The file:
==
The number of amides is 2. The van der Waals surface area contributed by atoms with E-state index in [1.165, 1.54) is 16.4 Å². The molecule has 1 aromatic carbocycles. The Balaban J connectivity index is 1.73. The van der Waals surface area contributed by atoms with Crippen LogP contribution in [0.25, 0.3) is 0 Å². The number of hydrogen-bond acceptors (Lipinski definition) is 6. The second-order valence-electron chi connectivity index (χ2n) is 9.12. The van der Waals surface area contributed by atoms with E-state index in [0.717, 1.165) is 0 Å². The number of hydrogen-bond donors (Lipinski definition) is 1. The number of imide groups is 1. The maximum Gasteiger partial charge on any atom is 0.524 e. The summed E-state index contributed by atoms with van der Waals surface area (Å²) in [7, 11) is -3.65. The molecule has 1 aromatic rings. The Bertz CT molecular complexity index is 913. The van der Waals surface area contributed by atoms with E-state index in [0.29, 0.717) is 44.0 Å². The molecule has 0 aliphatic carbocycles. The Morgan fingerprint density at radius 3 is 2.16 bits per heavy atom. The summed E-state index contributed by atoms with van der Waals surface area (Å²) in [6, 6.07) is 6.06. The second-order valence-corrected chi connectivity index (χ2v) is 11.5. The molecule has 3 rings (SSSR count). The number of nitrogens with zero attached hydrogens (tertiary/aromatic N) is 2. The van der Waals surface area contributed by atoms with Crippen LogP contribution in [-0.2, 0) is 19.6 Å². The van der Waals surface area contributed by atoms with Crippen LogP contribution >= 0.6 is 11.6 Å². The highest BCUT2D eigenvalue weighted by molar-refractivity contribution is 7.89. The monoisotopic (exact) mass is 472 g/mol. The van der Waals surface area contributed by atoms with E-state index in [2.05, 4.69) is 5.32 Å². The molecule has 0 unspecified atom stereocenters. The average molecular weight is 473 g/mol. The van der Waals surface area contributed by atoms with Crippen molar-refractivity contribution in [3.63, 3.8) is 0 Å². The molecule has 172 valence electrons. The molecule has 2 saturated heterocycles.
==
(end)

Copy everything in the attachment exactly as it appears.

The number of amides is 2. The van der Waals surface area contributed by atoms with E-state index in [1.165, 1.54) is 16.4 Å². The molecule has 1 aromatic carbocycles. The Balaban J connectivity index is 1.73. The van der Waals surface area contributed by atoms with Crippen LogP contribution in [0.25, 0.3) is 0 Å². The number of hydrogen-bond acceptors (Lipinski definition) is 6. The second-order valence-electron chi connectivity index (χ2n) is 9.12. The van der Waals surface area contributed by atoms with E-state index in [0.717, 1.165) is 0 Å². The number of hydrogen-bond donors (Lipinski definition) is 1. The number of imide groups is 1. The maximum Gasteiger partial charge on any atom is 0.524 e. The summed E-state index contributed by atoms with van der Waals surface area (Å²) in [7, 11) is -3.65. The molecule has 1 aromatic rings. The Bertz CT molecular complexity index is 913. The van der Waals surface area contributed by atoms with E-state index in [0.29, 0.717) is 44.0 Å². The molecule has 0 aliphatic carbocycles. The Morgan fingerprint density at radius 3 is 2.16 bits per heavy atom. The summed E-state index contributed by atoms with van der Waals surface area (Å²) in [6, 6.07) is 6.06. The second-order valence-corrected chi connectivity index (χ2v) is 11.5. The molecule has 3 rings (SSSR count). The number of nitrogens with zero attached hydrogens (tertiary/aromatic N) is 2. The van der Waals surface area contributed by atoms with Crippen LogP contribution in [-0.2, 0) is 19.6 Å². The van der Waals surface area contributed by atoms with Crippen LogP contribution >= 0.6 is 11.6 Å². The highest BCUT2D eigenvalue weighted by molar-refractivity contribution is 7.89. The monoisotopic (exact) mass is 472 g/mol. The van der Waals surface area contributed by atoms with E-state index in [2.05, 4.69) is 5.32 Å². The molecule has 0 unspecified atom stereocenters. The average molecular weight is 473 g/mol. The van der Waals surface area contributed by atoms with Crippen molar-refractivity contribution in [3.63, 3.8) is 0 Å². The molecule has 172 valence electrons. The molecule has 2 saturated heterocycles.